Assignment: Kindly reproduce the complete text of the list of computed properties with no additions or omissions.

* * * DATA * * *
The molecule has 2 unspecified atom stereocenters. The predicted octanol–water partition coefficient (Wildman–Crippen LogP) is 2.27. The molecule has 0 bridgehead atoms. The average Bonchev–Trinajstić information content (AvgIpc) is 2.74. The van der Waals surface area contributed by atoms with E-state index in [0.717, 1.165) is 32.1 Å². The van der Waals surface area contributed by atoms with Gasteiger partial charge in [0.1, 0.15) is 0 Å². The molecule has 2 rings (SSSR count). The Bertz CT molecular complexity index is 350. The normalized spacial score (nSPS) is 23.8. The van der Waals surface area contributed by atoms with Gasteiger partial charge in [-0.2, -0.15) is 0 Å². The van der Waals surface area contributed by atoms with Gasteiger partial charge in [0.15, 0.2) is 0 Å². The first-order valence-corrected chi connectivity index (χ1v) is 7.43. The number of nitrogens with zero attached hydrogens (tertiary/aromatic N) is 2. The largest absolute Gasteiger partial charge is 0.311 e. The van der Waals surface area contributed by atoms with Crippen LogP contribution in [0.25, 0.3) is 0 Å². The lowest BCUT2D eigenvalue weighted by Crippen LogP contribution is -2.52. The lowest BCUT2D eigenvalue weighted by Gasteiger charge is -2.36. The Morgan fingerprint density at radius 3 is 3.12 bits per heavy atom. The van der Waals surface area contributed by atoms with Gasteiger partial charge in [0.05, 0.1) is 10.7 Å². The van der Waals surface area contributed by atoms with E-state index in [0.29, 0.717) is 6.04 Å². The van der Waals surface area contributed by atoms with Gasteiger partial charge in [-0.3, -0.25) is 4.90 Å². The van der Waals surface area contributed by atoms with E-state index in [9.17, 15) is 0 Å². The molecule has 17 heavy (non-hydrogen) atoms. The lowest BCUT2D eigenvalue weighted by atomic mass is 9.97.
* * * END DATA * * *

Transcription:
The molecule has 2 unspecified atom stereocenters. The predicted octanol–water partition coefficient (Wildman–Crippen LogP) is 2.27. The molecule has 0 bridgehead atoms. The average Bonchev–Trinajstić information content (AvgIpc) is 2.74. The van der Waals surface area contributed by atoms with E-state index in [0.717, 1.165) is 32.1 Å². The van der Waals surface area contributed by atoms with Gasteiger partial charge in [0.1, 0.15) is 0 Å². The molecule has 2 rings (SSSR count). The Bertz CT molecular complexity index is 350. The normalized spacial score (nSPS) is 23.8. The van der Waals surface area contributed by atoms with Gasteiger partial charge in [-0.2, -0.15) is 0 Å². The van der Waals surface area contributed by atoms with Gasteiger partial charge in [0.15, 0.2) is 0 Å². The first-order valence-corrected chi connectivity index (χ1v) is 7.43. The number of nitrogens with zero attached hydrogens (tertiary/aromatic N) is 2. The largest absolute Gasteiger partial charge is 0.311 e. The van der Waals surface area contributed by atoms with Crippen LogP contribution in [0.25, 0.3) is 0 Å². The lowest BCUT2D eigenvalue weighted by Crippen LogP contribution is -2.52. The lowest BCUT2D eigenvalue weighted by Gasteiger charge is -2.36. The Morgan fingerprint density at radius 3 is 3.12 bits per heavy atom. The van der Waals surface area contributed by atoms with Gasteiger partial charge in [0.05, 0.1) is 10.7 Å². The van der Waals surface area contributed by atoms with E-state index in [0.29, 0.717) is 6.04 Å². The van der Waals surface area contributed by atoms with Gasteiger partial charge in [-0.3, -0.25) is 4.90 Å². The van der Waals surface area contributed by atoms with E-state index in [9.17, 15) is 0 Å². The molecule has 17 heavy (non-hydrogen) atoms. The lowest BCUT2D eigenvalue weighted by atomic mass is 9.97.